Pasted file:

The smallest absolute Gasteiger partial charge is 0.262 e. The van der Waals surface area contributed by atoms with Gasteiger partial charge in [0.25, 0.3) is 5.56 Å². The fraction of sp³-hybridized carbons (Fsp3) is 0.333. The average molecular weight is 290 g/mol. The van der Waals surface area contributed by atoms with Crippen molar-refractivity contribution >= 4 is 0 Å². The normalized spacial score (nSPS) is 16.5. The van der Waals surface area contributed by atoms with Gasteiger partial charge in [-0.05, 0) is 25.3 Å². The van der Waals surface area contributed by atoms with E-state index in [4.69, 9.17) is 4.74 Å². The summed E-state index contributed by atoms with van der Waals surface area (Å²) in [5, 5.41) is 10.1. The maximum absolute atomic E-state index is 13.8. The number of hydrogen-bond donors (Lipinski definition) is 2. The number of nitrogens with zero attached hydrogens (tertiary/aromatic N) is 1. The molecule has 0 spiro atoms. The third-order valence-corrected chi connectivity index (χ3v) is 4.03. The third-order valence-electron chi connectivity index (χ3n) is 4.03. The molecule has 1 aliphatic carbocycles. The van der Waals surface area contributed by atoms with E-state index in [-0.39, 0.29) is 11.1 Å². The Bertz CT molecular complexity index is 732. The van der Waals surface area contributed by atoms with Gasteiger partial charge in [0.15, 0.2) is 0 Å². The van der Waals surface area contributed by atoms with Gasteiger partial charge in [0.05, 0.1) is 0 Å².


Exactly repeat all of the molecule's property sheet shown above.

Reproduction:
The smallest absolute Gasteiger partial charge is 0.262 e. The van der Waals surface area contributed by atoms with Gasteiger partial charge in [0.25, 0.3) is 5.56 Å². The fraction of sp³-hybridized carbons (Fsp3) is 0.333. The average molecular weight is 290 g/mol. The van der Waals surface area contributed by atoms with Crippen molar-refractivity contribution >= 4 is 0 Å². The normalized spacial score (nSPS) is 16.5. The van der Waals surface area contributed by atoms with Gasteiger partial charge in [-0.05, 0) is 25.3 Å². The van der Waals surface area contributed by atoms with E-state index in [4.69, 9.17) is 4.74 Å². The summed E-state index contributed by atoms with van der Waals surface area (Å²) in [5, 5.41) is 10.1. The maximum absolute atomic E-state index is 13.8. The number of hydrogen-bond donors (Lipinski definition) is 2. The number of nitrogens with zero attached hydrogens (tertiary/aromatic N) is 1. The molecule has 0 spiro atoms. The third-order valence-corrected chi connectivity index (χ3v) is 4.03. The third-order valence-electron chi connectivity index (χ3n) is 4.03. The molecule has 1 aliphatic carbocycles. The van der Waals surface area contributed by atoms with E-state index in [-0.39, 0.29) is 11.1 Å². The Bertz CT molecular complexity index is 732. The van der Waals surface area contributed by atoms with Gasteiger partial charge in [0.15, 0.2) is 0 Å². The van der Waals surface area contributed by atoms with Gasteiger partial charge in [0.05, 0.1) is 0 Å².